Chemical agents shown to achieve the alteration of CD36 include sulfo-N-succinimidyl oleate (SSO, a derivative of fatty acids), which has been demonstrated to inhibit cellular fatty acid uptake in experimental lab-based studies. Furthermore, the selective synthetic peptide ligand of CD36, EP80317, has been found to protect the heart against post-ischemic heart muscle injury in mice. Similarly, hexarelin, a synthetic growth hormone-releasing peptide that binds to CD36, has been found to protect the heart from ischemia/reperfusion injury in rat studies. Additionally, exenatide is a long half-life analog of glucagon-like peptide 1 (GLP-1), which has been shown to improve post-ischemic cardiac function in rats by suppressing translocation to the sarcolemma rather than inhibiting CD36.

Maintaining cardiac health can be accomplished through manipulating CD36 activity and the uptake of fatty acids into heart muscle cells
Jakub Krechowicz/

Furthermore, small molecular mass compounds AP5055 and AP5258 have been identified as CD36 inhibitors that block cellular lipid uptake. The pharmacological sodium-glucose cotransporter 2 (SGLT2) inhibitor Empagliflozin has also been shown to significantly reduce myocardial CD36 and cardiotoxic lipids in type 2 diabetes. Finally, monoclonal antibodies directed against CD36 have been shown to inhibit fatty acid uptake by isolated heart muscle cells. In addition, natural compounds have also been found to affect CD36 activity, including puerarin, berberine and the sesquiterpene lactone endoperoxide artemisinin.

CD36 is a key protein for regulating fatty acid uptake into, and use by, muscle cells.

Key to contractile function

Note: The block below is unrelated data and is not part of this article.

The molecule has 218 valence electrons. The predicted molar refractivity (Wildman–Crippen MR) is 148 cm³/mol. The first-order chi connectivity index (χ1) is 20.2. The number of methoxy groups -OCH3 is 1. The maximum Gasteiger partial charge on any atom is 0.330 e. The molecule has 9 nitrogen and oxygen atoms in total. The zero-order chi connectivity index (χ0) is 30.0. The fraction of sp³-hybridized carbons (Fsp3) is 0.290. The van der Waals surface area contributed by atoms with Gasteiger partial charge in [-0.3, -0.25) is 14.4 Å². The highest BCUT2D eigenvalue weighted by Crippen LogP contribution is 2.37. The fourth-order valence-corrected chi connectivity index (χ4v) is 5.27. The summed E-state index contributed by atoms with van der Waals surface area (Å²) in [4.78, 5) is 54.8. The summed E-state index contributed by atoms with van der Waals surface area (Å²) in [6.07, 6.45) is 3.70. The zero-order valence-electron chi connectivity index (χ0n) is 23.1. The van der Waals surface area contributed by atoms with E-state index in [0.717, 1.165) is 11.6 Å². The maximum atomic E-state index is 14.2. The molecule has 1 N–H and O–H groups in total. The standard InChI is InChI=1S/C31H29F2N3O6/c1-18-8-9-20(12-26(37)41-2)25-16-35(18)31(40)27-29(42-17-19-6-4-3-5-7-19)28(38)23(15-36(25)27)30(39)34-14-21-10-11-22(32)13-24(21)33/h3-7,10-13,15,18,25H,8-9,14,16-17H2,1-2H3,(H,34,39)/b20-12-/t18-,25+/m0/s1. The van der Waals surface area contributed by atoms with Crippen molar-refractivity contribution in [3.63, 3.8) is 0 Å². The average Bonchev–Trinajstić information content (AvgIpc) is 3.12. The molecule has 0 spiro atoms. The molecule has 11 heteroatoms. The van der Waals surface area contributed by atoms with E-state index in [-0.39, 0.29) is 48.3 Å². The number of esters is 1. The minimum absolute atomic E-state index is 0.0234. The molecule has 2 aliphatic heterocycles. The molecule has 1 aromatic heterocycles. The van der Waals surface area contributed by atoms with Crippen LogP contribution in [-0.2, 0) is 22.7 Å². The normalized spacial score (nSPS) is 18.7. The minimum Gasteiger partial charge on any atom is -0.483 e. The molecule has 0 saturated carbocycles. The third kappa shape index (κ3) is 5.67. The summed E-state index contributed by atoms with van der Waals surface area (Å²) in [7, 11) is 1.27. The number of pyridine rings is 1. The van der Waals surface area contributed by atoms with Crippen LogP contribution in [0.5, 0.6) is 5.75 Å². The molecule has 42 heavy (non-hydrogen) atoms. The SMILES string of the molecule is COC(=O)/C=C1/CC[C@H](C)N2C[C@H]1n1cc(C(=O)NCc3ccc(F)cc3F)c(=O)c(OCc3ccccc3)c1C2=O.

Taken together, it can be said that the membrane protein CD36 plays a pivotal role in cellular lipid signalling and metabolism, particularly in the case of the heart. Manipulating CD36 alters myocardial lipid metabolism effectively and can be applied to balance substrate metabolism (fatty acids versus glucose) within the heart and improve or restore healthy heart contraction.

Both increasing and decreasing CD36 activity may be beneficial for different heart problems. Suppressing CD36 activity helps protect against heart disease caused by obesity and diabetic cardiomyopathy, whereas stimulating CD36 activity can help to alleviate cardiac hypertrophy (an enlarged heart) and heart failure.

Julia Lazebnaya/

While manipulating CD36 holds great promise in relation to therapies for heart diseases, Glatz encourages consideration and evaluation of any potential unwanted side effects, particularly as some patients may be living with two or more different cardiac diseases. Targeting VAMP4 (vesicle-associated membrane protein 4) may be one method of manipulating CD36-mediated fatty acid uptake specifically into heart muscle cells and without affecting glucose uptake, which is crucial to avoiding a fuel deficit to the heart.

Personal Response

What are your plans to investigate the impact of CD36 manipulation in patients living with two or more cardiac pathologies?

Very recently we discovered that specific amino acids inhibit CD36 translocation to the plasma membrane. In a rat study we observed that high fat diet-induced cardiomyopathy can be prevented and rescued by treatment with these amino acids. These results are exciting because amino acids are natural compounds and thus can be applied as nutraceutical. Currently we are planning a study with diabetic individuals to investigate the translation of these recent findings to humans (Wang, S, et al, (2021) Molecular Metabolism 53: 101293).

This feature article was created with the approval of the research team featured. This is a collaborative production, supported by those featured to aid free of charge, global distribution.